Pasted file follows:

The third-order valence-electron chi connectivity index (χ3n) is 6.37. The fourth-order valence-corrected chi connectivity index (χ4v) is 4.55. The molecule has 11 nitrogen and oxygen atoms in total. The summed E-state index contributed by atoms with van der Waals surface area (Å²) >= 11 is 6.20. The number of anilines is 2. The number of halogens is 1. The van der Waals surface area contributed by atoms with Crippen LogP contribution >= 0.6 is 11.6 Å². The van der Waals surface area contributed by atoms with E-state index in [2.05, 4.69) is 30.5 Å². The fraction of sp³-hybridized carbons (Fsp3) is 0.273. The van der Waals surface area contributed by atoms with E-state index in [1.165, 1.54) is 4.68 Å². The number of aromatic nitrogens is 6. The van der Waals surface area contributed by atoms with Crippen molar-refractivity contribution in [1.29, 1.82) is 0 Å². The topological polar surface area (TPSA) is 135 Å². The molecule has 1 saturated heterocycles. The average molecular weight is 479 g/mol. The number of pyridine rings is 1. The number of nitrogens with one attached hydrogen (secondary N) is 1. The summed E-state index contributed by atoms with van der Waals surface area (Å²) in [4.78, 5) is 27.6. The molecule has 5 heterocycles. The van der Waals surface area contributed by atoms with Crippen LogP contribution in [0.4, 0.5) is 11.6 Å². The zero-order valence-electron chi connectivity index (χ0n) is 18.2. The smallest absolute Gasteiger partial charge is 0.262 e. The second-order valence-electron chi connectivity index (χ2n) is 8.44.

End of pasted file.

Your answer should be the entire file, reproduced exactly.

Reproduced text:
The third-order valence-electron chi connectivity index (χ3n) is 6.37. The fourth-order valence-corrected chi connectivity index (χ4v) is 4.55. The molecule has 11 nitrogen and oxygen atoms in total. The summed E-state index contributed by atoms with van der Waals surface area (Å²) >= 11 is 6.20. The number of anilines is 2. The number of halogens is 1. The van der Waals surface area contributed by atoms with Crippen LogP contribution >= 0.6 is 11.6 Å². The van der Waals surface area contributed by atoms with E-state index in [2.05, 4.69) is 30.5 Å². The fraction of sp³-hybridized carbons (Fsp3) is 0.273. The van der Waals surface area contributed by atoms with E-state index in [1.165, 1.54) is 4.68 Å². The number of aromatic nitrogens is 6. The van der Waals surface area contributed by atoms with Crippen molar-refractivity contribution in [1.29, 1.82) is 0 Å². The topological polar surface area (TPSA) is 135 Å². The molecule has 1 saturated heterocycles. The average molecular weight is 479 g/mol. The number of pyridine rings is 1. The number of nitrogens with one attached hydrogen (secondary N) is 1. The summed E-state index contributed by atoms with van der Waals surface area (Å²) in [4.78, 5) is 27.6. The molecule has 5 heterocycles. The van der Waals surface area contributed by atoms with Crippen LogP contribution in [0.4, 0.5) is 11.6 Å². The zero-order valence-electron chi connectivity index (χ0n) is 18.2. The smallest absolute Gasteiger partial charge is 0.262 e. The second-order valence-electron chi connectivity index (χ2n) is 8.44.